Vermont’s retail stores to open as early as May 18. Here’s what to know.

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Vermont’s retail stores will be allowed to begin reopening on May 18, the latest move toward normalcy by Gov. Phil Scott during the new coronavirus pandemic. 

The stores will have to abide by certain conditions to reopen, including requiring all employees to wear masks and limiting the number of people in the store at a time. Big box stores will also be allowed to begin selling non-essential items again.

The governor’s announcement came on a day where there were no additional reported positive cases or deaths due to COVID-19, the official name of the disease related to the coronavirus that first started to affect people at the end of 2019. Scott said Vermont had the third lowest case growth rate in the U.S.

Despite continued steps toward reopening, Scott said that it’s not yet time to let off the gas on mitigation measures like social distancing, wearing facial coverings, and washing hands.

“It’s due to these precautions and the sacrifices Vermonters have made that even with what we’re seeing in other states, we can continue to slowly reopen,” Scott said. 

What will stores have to do to reopen? 

The Agency of Commerce and Community Development, the Health Department, and the Department of Public Safety are working together on producing guidance for retail shop owners prior to the May 18 reopening. 

Scott said the businesses will need to meet all the safety requirements that other businesses that have remained open have had to meet so far, plus some additional requirements. These include:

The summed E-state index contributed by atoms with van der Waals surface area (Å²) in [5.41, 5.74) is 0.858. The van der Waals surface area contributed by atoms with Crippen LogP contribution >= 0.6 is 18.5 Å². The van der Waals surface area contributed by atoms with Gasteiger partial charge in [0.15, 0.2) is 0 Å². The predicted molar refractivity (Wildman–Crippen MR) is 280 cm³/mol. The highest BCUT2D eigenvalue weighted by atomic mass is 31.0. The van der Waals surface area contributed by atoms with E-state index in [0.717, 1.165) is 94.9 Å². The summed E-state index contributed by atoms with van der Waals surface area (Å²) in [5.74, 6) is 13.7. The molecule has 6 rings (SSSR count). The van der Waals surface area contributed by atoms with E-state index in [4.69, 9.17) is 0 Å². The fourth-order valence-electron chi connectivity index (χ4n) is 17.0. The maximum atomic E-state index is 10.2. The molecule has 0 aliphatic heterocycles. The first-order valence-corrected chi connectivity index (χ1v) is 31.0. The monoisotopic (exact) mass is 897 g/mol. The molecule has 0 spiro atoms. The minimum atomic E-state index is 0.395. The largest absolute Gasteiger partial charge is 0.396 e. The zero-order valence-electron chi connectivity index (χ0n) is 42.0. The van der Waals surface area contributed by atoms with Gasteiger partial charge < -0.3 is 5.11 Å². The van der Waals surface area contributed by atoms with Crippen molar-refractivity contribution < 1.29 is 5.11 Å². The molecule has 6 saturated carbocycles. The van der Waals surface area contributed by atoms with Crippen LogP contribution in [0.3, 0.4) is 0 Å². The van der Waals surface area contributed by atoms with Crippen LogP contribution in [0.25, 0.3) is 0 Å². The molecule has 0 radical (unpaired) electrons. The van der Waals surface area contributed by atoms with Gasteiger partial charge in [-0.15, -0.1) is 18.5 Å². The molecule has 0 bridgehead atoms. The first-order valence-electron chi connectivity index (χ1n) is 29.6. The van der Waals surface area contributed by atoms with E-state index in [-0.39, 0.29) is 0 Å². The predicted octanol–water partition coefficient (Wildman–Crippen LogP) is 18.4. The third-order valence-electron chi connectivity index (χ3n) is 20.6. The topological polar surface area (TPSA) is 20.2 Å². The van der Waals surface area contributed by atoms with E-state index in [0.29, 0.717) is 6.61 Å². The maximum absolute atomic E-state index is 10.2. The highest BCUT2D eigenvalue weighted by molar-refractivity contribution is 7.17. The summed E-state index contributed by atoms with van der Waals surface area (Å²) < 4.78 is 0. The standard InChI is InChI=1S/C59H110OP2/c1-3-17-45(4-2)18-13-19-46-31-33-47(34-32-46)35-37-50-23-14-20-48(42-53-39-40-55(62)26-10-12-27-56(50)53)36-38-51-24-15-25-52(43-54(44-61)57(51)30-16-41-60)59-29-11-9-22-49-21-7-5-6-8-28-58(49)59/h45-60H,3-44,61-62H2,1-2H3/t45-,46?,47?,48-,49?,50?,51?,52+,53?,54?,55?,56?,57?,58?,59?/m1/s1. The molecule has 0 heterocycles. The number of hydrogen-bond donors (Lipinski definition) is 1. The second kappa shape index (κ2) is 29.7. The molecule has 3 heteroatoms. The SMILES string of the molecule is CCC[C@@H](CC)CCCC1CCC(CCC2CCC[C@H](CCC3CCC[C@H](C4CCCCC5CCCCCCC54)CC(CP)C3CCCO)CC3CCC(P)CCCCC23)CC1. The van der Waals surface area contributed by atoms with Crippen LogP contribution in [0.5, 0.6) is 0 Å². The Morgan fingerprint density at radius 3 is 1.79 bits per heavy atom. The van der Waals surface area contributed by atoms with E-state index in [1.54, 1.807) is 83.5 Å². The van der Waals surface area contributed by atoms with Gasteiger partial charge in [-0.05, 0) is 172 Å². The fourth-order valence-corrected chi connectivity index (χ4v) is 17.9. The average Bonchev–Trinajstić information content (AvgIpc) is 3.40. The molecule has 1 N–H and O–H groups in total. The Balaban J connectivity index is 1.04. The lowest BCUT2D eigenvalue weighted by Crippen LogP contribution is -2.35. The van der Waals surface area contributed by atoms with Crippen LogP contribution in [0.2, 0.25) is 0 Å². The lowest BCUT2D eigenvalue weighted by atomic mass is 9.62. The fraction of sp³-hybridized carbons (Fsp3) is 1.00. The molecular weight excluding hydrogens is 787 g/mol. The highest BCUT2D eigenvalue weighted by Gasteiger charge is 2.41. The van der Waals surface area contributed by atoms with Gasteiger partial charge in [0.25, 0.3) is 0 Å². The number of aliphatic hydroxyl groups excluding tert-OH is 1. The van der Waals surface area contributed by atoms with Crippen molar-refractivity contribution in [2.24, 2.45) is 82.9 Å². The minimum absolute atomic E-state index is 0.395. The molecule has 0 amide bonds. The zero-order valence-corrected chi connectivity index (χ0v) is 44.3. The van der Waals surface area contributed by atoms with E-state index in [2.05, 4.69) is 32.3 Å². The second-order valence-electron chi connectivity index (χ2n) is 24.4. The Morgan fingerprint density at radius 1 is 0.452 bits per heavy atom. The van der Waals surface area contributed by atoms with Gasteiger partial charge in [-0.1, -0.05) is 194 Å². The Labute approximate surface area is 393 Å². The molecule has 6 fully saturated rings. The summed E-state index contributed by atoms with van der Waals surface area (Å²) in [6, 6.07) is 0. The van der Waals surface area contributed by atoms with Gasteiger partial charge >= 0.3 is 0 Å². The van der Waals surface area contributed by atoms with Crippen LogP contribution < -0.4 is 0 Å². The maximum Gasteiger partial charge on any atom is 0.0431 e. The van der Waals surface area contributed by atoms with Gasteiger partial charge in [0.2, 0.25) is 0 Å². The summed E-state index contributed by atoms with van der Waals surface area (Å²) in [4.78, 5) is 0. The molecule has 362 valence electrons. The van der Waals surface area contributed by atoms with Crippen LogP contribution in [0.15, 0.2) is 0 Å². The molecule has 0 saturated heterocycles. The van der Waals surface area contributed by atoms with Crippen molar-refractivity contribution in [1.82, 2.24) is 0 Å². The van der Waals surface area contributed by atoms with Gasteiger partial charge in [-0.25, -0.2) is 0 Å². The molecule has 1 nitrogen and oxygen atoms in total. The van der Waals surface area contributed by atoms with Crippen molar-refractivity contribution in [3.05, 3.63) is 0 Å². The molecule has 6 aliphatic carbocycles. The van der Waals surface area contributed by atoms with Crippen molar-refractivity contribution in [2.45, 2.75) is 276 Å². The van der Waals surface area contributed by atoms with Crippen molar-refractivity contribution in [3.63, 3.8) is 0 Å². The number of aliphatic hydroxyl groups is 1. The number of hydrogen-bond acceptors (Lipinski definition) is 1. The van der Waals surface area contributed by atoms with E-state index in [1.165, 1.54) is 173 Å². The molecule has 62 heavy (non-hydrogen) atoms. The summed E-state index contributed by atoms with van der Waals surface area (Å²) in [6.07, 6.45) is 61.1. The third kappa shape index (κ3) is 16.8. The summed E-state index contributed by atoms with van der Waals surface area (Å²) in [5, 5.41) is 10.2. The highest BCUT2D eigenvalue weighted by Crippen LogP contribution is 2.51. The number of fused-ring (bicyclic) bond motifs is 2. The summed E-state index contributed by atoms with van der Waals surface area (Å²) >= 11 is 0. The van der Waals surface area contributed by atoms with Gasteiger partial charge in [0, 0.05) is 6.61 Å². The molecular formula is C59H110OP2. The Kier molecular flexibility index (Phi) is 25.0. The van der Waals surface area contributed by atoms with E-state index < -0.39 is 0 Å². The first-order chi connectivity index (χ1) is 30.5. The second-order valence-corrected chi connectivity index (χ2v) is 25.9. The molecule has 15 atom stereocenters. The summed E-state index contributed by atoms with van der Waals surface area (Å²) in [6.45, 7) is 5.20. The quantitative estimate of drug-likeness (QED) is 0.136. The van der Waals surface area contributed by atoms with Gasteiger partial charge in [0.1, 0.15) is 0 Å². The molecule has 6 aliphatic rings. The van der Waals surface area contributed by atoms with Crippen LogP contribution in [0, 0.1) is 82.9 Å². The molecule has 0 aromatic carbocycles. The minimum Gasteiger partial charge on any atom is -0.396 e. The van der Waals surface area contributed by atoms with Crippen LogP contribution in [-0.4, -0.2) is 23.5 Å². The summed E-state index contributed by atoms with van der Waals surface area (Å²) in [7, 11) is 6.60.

• Requiring employees to wear masks or facial coverings. 
  • Staying six feet away from other employees or customers.
  • Limiting the store’s occupancy (employees and customers) to no more than 25% of the maximum legal capacity.
  • Requiring employees to undergo a COVID-19 health and safety training.
  • Developing a safety plan, which must be submitted to the state and approved. 

Will members of the public need to wear masks? 

Scott said that while he highly encouraged the use of masks or face coverings by members of the general public, he was not requiring them. However, he said individual stores could put more specific mask requirements into place for customers. 

If the governor begins seeing a decline in the number of people wearing face coverings, he said he would consider other more stringent measures. However, he said, “That’s not my first preference.” 

“What I’m seeing across the country is this is having mixed results,” Scott said of mandatory face covering rules. “It creates a lot of controversy, and it puts people at odds, and I believe it’s counterproductive to what we’re trying to do today.” 

Scott said that he is hoping mask-wearing becomes more socially acceptable as more people voluntarily comply with the recommendation. 

Contact Elizabeth Murray at 802-651-4835 or emurray@freepressmedia.com. Follow her on Twitter at @LizMurrayBFP.

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